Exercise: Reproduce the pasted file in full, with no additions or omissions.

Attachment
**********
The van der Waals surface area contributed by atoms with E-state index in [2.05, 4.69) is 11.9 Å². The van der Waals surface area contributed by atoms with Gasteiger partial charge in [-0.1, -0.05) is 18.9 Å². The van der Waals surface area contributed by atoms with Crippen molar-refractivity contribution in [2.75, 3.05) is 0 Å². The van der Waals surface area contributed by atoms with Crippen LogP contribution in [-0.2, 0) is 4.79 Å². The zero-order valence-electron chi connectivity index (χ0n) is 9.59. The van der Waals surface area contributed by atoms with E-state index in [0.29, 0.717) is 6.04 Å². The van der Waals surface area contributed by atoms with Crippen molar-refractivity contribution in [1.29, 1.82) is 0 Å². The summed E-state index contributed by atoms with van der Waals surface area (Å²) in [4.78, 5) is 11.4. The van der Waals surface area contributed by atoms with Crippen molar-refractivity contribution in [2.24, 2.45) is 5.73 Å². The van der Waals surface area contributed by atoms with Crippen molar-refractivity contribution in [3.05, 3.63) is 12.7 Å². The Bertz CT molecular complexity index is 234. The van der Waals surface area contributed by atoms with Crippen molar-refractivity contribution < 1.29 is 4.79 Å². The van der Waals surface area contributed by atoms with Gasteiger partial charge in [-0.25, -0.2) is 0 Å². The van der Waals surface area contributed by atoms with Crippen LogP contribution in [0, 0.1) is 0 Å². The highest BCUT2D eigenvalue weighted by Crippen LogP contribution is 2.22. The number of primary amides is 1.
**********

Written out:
The van der Waals surface area contributed by atoms with E-state index in [2.05, 4.69) is 11.9 Å². The van der Waals surface area contributed by atoms with Gasteiger partial charge in [-0.1, -0.05) is 18.9 Å². The van der Waals surface area contributed by atoms with Crippen molar-refractivity contribution in [2.75, 3.05) is 0 Å². The van der Waals surface area contributed by atoms with Crippen LogP contribution in [-0.2, 0) is 4.79 Å². The zero-order valence-electron chi connectivity index (χ0n) is 9.59. The van der Waals surface area contributed by atoms with E-state index in [0.29, 0.717) is 6.04 Å². The van der Waals surface area contributed by atoms with Crippen molar-refractivity contribution in [1.29, 1.82) is 0 Å². The summed E-state index contributed by atoms with van der Waals surface area (Å²) in [4.78, 5) is 11.4. The van der Waals surface area contributed by atoms with Crippen molar-refractivity contribution in [2.24, 2.45) is 5.73 Å². The van der Waals surface area contributed by atoms with Crippen molar-refractivity contribution in [3.05, 3.63) is 12.7 Å². The Bertz CT molecular complexity index is 234. The van der Waals surface area contributed by atoms with Crippen molar-refractivity contribution < 1.29 is 4.79 Å². The van der Waals surface area contributed by atoms with Gasteiger partial charge in [-0.25, -0.2) is 0 Å². The van der Waals surface area contributed by atoms with Crippen LogP contribution in [0, 0.1) is 0 Å². The highest BCUT2D eigenvalue weighted by Crippen LogP contribution is 2.22. The number of primary amides is 1.